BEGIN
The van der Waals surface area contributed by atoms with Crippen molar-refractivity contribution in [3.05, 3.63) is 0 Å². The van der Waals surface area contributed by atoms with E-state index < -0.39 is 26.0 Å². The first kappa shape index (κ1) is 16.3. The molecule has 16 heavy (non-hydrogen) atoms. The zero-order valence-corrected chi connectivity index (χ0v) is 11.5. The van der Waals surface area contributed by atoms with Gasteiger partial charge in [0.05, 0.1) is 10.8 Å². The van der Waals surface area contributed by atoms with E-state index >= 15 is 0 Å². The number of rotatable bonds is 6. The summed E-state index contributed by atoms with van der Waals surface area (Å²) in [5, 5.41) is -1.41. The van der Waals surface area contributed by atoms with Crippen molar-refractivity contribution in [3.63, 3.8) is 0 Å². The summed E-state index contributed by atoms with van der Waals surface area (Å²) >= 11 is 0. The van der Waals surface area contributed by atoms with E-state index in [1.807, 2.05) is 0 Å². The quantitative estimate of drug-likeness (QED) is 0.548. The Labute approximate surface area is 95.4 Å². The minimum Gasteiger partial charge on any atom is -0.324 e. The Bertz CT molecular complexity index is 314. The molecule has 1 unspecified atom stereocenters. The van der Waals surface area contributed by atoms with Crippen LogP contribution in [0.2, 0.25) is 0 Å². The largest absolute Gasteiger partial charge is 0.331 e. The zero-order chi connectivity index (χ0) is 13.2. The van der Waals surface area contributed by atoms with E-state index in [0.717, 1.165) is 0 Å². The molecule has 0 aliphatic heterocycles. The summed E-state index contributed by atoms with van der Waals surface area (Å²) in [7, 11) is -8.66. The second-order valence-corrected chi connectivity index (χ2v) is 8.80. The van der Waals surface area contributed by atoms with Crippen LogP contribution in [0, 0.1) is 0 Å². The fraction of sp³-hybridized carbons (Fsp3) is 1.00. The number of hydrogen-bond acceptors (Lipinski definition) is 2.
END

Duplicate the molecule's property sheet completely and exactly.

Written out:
The van der Waals surface area contributed by atoms with Crippen molar-refractivity contribution in [3.05, 3.63) is 0 Å². The van der Waals surface area contributed by atoms with E-state index < -0.39 is 26.0 Å². The first kappa shape index (κ1) is 16.3. The molecule has 16 heavy (non-hydrogen) atoms. The zero-order valence-corrected chi connectivity index (χ0v) is 11.5. The van der Waals surface area contributed by atoms with Gasteiger partial charge in [0.05, 0.1) is 10.8 Å². The van der Waals surface area contributed by atoms with E-state index >= 15 is 0 Å². The number of rotatable bonds is 6. The summed E-state index contributed by atoms with van der Waals surface area (Å²) in [5, 5.41) is -1.41. The van der Waals surface area contributed by atoms with Crippen molar-refractivity contribution in [3.63, 3.8) is 0 Å². The summed E-state index contributed by atoms with van der Waals surface area (Å²) >= 11 is 0. The van der Waals surface area contributed by atoms with E-state index in [1.807, 2.05) is 0 Å². The quantitative estimate of drug-likeness (QED) is 0.548. The Labute approximate surface area is 95.4 Å². The minimum Gasteiger partial charge on any atom is -0.324 e. The Bertz CT molecular complexity index is 314. The molecule has 1 unspecified atom stereocenters. The van der Waals surface area contributed by atoms with Crippen LogP contribution in [0.2, 0.25) is 0 Å². The largest absolute Gasteiger partial charge is 0.331 e. The zero-order chi connectivity index (χ0) is 13.2. The van der Waals surface area contributed by atoms with E-state index in [0.717, 1.165) is 0 Å². The molecule has 0 aliphatic heterocycles. The summed E-state index contributed by atoms with van der Waals surface area (Å²) in [7, 11) is -8.66. The second-order valence-corrected chi connectivity index (χ2v) is 8.80. The van der Waals surface area contributed by atoms with Crippen LogP contribution in [0, 0.1) is 0 Å². The fraction of sp³-hybridized carbons (Fsp3) is 1.00. The number of hydrogen-bond acceptors (Lipinski definition) is 2.